Notation is the representation of musical sounds in the form of small pictures and symbols. It is a very easy way of notating music, and there are a number of different ways of teaching and using it:
1) Start by teaching the children some symbols which can be used to represent different sounds. For example…
|Continuous sound rising in pitch|
Continuous sound, falling in pitch
Continuous sound rising then falling
Continuous sound falling then rising
Continuous sound at same pitch
Short sounds at different pitches
Short sounds rising in pitch
Short sounds falling in pitch
Teach one symbol at a time, demonstrating the types of sounds which each symbol represents. Then, draw the above chart onto the board and ask the children to make those sounds (using their voices or other instruments) when you point at the appropriate symbol.
When the children are familiar with the symbols and their meanings, draw a 4×4 grid onto the board and fill it with symbols (you could leave some squares blank to represent silence). The grid should be read from left to right and top to bottom. Point at each of the symbols and ask the children to make the appropriate sounds on their instruments.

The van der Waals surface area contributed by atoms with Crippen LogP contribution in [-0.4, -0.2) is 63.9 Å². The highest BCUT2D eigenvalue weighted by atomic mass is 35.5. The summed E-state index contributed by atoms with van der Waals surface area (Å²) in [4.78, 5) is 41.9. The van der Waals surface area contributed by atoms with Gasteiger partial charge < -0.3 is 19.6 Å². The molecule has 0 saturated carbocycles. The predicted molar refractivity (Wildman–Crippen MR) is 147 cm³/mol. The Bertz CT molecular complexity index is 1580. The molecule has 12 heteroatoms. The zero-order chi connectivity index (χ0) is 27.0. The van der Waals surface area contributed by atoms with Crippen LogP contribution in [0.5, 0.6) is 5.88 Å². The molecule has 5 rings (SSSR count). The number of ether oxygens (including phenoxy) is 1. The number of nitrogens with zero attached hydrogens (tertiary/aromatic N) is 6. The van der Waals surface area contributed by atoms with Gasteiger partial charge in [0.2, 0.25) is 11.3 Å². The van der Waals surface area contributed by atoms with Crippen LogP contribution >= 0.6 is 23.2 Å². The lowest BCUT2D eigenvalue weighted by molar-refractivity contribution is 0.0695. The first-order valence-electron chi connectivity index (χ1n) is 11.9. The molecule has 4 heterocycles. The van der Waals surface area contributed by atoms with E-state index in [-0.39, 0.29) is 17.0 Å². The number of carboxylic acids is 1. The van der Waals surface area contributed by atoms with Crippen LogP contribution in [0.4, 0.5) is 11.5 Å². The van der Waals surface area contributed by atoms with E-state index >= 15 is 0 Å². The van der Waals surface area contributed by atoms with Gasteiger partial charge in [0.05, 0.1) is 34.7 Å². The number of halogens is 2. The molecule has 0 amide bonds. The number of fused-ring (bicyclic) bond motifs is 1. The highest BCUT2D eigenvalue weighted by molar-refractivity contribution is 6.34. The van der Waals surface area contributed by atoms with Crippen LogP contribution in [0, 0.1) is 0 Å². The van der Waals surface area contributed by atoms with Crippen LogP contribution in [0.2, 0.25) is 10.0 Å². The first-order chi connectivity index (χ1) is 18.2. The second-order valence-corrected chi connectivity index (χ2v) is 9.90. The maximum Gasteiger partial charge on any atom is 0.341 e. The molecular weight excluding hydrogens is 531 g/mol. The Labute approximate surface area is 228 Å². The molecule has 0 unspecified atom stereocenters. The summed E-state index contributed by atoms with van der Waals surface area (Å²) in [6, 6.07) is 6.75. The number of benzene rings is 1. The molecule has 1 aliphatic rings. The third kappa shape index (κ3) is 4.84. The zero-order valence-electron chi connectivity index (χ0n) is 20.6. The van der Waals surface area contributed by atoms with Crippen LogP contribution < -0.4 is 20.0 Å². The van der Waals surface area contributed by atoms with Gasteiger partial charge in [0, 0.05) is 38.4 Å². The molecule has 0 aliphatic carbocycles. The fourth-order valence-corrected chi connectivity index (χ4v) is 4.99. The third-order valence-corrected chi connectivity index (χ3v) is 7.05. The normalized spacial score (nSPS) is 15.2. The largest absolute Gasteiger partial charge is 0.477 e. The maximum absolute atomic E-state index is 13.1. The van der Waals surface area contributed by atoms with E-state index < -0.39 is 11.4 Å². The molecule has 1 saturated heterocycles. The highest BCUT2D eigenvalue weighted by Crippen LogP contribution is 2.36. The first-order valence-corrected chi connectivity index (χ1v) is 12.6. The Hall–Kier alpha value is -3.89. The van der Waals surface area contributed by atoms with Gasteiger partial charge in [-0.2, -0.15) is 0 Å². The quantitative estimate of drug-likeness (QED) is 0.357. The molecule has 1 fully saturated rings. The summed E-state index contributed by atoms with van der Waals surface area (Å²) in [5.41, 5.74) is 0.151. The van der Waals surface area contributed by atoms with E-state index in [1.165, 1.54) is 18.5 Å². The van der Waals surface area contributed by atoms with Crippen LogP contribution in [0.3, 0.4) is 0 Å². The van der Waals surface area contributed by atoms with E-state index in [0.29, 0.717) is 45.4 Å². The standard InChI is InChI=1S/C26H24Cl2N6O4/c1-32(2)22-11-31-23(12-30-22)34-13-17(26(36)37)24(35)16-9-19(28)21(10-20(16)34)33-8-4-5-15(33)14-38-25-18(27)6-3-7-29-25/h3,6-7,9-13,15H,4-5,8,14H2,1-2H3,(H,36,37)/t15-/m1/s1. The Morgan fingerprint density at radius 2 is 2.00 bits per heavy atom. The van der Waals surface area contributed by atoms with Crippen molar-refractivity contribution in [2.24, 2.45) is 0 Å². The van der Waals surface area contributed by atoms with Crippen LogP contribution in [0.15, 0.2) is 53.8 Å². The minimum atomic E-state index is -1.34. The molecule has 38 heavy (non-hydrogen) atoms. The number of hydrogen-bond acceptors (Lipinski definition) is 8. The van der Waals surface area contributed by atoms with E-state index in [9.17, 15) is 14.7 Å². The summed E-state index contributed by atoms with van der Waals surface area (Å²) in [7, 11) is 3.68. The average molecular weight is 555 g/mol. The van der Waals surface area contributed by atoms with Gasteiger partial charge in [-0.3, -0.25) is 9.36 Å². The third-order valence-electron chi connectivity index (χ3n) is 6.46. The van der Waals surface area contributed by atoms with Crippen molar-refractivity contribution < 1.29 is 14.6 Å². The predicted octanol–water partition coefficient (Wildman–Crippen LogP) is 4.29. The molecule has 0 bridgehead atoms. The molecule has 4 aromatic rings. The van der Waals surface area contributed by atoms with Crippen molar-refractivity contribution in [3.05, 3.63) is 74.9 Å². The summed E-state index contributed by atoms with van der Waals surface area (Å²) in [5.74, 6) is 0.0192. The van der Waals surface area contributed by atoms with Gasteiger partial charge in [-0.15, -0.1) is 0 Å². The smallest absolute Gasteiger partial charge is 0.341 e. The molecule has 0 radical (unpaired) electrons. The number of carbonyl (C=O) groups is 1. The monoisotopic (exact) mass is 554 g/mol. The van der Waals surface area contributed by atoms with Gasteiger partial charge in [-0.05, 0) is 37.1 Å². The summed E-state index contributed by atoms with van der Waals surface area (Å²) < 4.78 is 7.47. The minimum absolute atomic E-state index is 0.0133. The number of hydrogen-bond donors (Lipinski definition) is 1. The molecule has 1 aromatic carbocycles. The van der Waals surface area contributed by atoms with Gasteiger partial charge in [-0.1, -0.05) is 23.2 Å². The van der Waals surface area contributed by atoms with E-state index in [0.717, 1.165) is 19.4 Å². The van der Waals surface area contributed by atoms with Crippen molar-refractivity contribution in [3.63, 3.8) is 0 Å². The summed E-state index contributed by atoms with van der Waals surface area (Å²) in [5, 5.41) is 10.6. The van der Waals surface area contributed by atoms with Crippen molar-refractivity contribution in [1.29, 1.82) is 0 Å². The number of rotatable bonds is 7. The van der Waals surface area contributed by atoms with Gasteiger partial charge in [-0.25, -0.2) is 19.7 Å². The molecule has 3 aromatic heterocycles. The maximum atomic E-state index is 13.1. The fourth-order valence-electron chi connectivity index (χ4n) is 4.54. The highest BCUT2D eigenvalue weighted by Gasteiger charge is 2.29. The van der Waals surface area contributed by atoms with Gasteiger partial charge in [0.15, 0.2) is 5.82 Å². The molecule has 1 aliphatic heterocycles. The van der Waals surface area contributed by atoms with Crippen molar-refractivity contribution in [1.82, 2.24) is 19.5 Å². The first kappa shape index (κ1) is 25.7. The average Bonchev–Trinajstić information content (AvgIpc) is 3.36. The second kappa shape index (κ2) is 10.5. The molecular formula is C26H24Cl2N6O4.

When they are comfortable with this idea, read the grid in different directions (e.g. right to left, bottom to top, diagonally etc.)
The children can now make up their own compositions by filling in a blank grid with symbols. They can then draw this on the board, and the class can play each other’s tunes.
2) Draw the following chart on the board:
|Number 1 represents a clap|
Number 2 represents a click of the fingers
Number 3 represents a stamp of the feet
Number 4 represents a slap of the legs
As with the previous activity, read the chart from left to right and top to bottom, pointing at each number. When you point to the number, the children should make the appropriate sound.
- Use symbols / pictures to represent the sounds rather than numbers.
- Read the chart in different directions.
- Ignore certain numbers. For example, do not stamp when the number three is pointed to.
- Split the class into four groups – 1 clap group, one click group, one stamp group and one slap group. When the teacher points to a number, only the appropriate group should make a sound.
- Increase the number of sounds and symbols to make the task harder.
- The teacher can “play” one line of the grid, and the children should work out which line is being played. The teacher could also play columns of the grid. When the children are familiar with this, they can replace the teacher.
3) Ask the children to make up their own symbols to represent different sounds. They are more likely to remember the ones which they have created themselves, but there needs to be a fixed set of class symbols for class activities so that the children are all playing the same sounds!